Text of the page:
Modi has done well to convey to Ghani that this attack will not deter India from giving Afghanistan military aid, but the lesson should be loud and clear for everyone to hear – political engagement with the democratically elected leaders of Pakistan bears no results, and any kind of appeasement even in words bears no fruit, and appeasement of the kind Modi engaged in, even if in words, was followed by terror strikes. My pointing this out is not jingoistic Indian nationalism, this is not sentimentally driven drivel, but realism, and has been discussed in some detail in this previous article of mine. As the gentle but pragmatic personality Dr. Kalam pointed out, strength respects strength. Therefore, India must extend its strategic footprint in Afghanistan and other neighbours, and utilize our foreign policy geared towards giving our citizens as safe and terrorism-free a climate as we can so that we can advance economically. The Pakistani military establishment needs to know that it can neither dictate foreign policy to India nor coercively gain Kashmir by resorting to terror, and India, without harming innocent civilians, can indeed hit back, the way we did in the times of Lal Bahadur Shastri and Indira Gandhi. As for our Afghan friends, may our friendship blossom into a long-standing partnership for development based on peace in South Asia.
*Terrorism, even terrorism citing a theological basis, is not a Muslim monopoly. As you can see here, very many instances of terrorism globally, even in the name of religion, have been carried out by those identifying themselves as Christians, Jews, Sikhs, Hindus and even Buddhists, the victims of the acts of terrorists from each of these religious groupings not always being Muslims. However, just like most people of these religious groupings are not terrorists or supporters of terrorism, and they do not believe that their religion preaches terrorism, the same is the case with most Muslims (and not supporting terrorism applies to even most of those Muslims with other regressive and not-so-liberal attitudes on issues like gender and homosexuality).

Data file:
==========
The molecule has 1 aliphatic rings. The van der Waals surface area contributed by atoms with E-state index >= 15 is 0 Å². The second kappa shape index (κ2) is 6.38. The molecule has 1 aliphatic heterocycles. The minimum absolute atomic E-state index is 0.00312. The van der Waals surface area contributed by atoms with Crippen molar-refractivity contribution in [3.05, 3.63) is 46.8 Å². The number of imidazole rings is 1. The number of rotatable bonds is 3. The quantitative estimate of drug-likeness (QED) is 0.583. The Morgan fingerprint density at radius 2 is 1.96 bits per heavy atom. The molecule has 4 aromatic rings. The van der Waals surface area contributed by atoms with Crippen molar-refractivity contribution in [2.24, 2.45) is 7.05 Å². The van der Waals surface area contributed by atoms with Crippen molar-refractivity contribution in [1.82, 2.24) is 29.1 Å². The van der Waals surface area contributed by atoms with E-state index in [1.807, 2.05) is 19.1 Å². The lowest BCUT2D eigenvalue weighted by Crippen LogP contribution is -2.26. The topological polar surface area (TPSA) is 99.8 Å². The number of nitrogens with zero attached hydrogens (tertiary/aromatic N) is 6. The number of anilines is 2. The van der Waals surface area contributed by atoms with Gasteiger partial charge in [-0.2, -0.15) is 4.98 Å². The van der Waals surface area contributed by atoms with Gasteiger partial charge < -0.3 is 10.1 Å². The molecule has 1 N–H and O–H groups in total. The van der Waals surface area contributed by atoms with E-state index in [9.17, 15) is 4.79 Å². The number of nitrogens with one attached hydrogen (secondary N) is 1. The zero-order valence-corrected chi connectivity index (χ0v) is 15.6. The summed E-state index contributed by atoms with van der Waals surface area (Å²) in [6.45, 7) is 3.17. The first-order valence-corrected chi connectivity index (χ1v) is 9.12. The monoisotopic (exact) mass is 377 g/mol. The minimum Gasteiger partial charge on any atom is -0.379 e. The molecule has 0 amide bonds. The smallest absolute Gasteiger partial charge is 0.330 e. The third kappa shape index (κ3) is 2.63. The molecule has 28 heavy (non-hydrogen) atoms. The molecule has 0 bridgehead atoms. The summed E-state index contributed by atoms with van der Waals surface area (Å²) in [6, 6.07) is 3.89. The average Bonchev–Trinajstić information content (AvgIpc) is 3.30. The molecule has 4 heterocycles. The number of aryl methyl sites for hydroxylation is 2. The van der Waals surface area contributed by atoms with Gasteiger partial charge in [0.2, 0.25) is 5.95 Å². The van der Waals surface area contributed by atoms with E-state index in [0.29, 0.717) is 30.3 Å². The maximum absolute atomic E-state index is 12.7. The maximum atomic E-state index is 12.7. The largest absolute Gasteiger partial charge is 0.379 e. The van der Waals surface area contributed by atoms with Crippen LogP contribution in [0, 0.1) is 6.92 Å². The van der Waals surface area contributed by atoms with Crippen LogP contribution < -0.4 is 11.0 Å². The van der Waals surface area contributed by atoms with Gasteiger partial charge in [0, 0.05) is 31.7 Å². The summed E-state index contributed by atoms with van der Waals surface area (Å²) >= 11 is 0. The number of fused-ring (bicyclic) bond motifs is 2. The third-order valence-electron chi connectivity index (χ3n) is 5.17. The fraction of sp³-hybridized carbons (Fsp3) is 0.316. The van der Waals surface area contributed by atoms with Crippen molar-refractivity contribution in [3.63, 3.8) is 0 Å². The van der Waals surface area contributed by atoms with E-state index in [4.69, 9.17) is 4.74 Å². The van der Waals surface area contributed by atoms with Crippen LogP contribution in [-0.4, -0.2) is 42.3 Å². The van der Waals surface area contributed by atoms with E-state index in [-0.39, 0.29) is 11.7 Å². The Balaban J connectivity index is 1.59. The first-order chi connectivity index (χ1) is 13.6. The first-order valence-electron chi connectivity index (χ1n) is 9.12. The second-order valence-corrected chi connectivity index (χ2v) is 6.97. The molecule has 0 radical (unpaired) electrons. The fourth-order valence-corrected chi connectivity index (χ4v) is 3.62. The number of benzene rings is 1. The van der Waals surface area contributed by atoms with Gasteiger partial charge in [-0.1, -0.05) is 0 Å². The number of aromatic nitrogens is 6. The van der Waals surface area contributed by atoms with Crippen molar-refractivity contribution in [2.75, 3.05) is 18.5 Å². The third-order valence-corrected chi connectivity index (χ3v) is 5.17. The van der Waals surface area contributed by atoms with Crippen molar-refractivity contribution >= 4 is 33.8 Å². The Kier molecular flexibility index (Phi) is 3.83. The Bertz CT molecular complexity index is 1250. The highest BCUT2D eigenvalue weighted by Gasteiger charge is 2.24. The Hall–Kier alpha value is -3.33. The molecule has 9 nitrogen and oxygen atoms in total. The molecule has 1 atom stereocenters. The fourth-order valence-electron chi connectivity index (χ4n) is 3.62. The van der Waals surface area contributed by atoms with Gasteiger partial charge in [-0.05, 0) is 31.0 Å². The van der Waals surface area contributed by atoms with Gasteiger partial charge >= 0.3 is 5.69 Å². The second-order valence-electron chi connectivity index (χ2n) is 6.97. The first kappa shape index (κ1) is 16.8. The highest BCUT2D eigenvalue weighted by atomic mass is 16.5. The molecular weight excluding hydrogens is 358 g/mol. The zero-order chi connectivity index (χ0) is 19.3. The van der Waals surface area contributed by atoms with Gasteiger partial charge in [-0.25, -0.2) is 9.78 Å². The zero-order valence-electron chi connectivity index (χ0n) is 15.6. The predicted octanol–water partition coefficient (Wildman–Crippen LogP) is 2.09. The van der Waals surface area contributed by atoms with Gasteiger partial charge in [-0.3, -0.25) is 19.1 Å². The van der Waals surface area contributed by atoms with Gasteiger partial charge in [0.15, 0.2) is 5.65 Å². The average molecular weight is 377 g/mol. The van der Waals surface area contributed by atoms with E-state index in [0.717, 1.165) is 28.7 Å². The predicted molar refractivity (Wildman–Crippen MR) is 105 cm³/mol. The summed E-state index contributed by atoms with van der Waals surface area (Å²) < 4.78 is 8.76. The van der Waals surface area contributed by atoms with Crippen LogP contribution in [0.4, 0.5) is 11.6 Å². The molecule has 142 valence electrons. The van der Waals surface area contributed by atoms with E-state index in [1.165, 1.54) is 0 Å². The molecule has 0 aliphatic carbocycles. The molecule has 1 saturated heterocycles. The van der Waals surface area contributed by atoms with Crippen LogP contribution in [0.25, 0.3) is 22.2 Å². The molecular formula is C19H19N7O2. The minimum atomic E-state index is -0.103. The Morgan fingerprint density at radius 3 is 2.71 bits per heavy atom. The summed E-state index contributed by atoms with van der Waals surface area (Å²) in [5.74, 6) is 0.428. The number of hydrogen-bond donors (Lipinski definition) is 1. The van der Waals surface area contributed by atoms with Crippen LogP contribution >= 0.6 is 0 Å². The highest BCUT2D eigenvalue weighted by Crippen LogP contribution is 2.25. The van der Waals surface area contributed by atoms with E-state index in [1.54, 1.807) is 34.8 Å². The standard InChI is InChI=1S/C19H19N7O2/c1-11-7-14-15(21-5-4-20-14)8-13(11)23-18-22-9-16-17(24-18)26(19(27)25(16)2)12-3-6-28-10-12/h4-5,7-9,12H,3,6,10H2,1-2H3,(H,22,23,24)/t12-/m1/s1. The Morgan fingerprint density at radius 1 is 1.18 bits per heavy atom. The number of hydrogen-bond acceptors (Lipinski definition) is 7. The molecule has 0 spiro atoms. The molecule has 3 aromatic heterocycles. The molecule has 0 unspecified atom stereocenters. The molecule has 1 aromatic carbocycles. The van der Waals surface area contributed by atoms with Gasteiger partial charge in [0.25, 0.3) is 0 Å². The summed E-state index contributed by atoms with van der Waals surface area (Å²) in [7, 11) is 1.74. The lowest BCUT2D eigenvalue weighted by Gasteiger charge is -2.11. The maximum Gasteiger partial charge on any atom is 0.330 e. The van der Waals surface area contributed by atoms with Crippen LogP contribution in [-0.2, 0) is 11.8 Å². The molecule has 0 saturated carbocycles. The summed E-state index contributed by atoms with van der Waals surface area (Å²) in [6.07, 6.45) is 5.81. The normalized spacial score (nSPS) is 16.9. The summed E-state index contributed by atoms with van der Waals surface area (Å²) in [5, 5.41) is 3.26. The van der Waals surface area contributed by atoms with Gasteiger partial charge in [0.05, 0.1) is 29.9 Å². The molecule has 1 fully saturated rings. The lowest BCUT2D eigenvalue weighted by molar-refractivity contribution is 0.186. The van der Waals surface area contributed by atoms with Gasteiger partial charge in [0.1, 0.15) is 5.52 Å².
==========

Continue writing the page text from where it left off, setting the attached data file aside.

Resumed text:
It is possible to quote any scripture (allegedly out of context according to its liberal adherents) to justify malpractices, like some verses in the Bible namely Deuteronomy 13:12-15, Samuel 15:3, Leviticus 24:16 and Matthew 10:34 seemingly advocate violence against “non-believers” and the Purusha Sukta of the Rigved, an ancient Hindu scripture, is taken by some to justify caste discrimination, but these verses do not define the entire religion. This article mentioning an anecdote from the British parliament does make an interesting read in this regard, as does this video make an interesting watch in this connection. There are Quranic verses like 2:256, 5:2, 5:8, 5:32, 6:108, 6:151, 10:99, 49:13, 60:8 and 109:6 preaching peace, religious tolerance and human brotherhood, as does the letter from Prophet Muhammad to the Christian monks of St Catherine’s monastery and there are episodes from Prophet Muhammad’s life, as per Islamic lore, indicative of such an approach too, such as his allowing a woman to throw garbage at him daily and his succeeding in ideologically, winning over her by way of humanitarian affection. Those suggesting that peaceful verses in the Quran are superseded by violent verses (which the vast majority of practising Muslims globally regard as contextual) would do well to note that verse 109:6 appears towards the end of the book, and preaches nothing but peace, and the Quran and Hadiths devote considerable space to talking about honesty (there’s an anecdote of Prophet Muhammad punishing a Muslim for stealing from a Jewish gentleman’s house), kindness, forgiveness, humility and striving for socioeconomic egalitarianism.
Very many mainstream Muslims do indeed believe that Islam is the only religion that can lead to God since the advent of Prophet Muhammad, as mainstream Christians believe the same for Christianity since the advent of Jesus, but that doesn’t entail intolerance towards those of other faiths. To explain this with an analogy, if a certain coaching centre (analogous to Islam or Christianity, going by the mainstream interpretation) claims it is the only one that can get students admitted into say, IIT (analogous to heaven), and even encourages its students to get students of other coaching centres and those not taking any coaching to join that particular coaching centre, it cannot be equated with forcing others to join their institute or killing those not willing to do so. In fact, both the Bible and the Quran preach the message of peaceful coexistence with other religious groups (the relevant verses in the context of the Quran have already been cited, and Rom. 12:18 and 1 Tim 2:2 may be cited in the context of the Bible).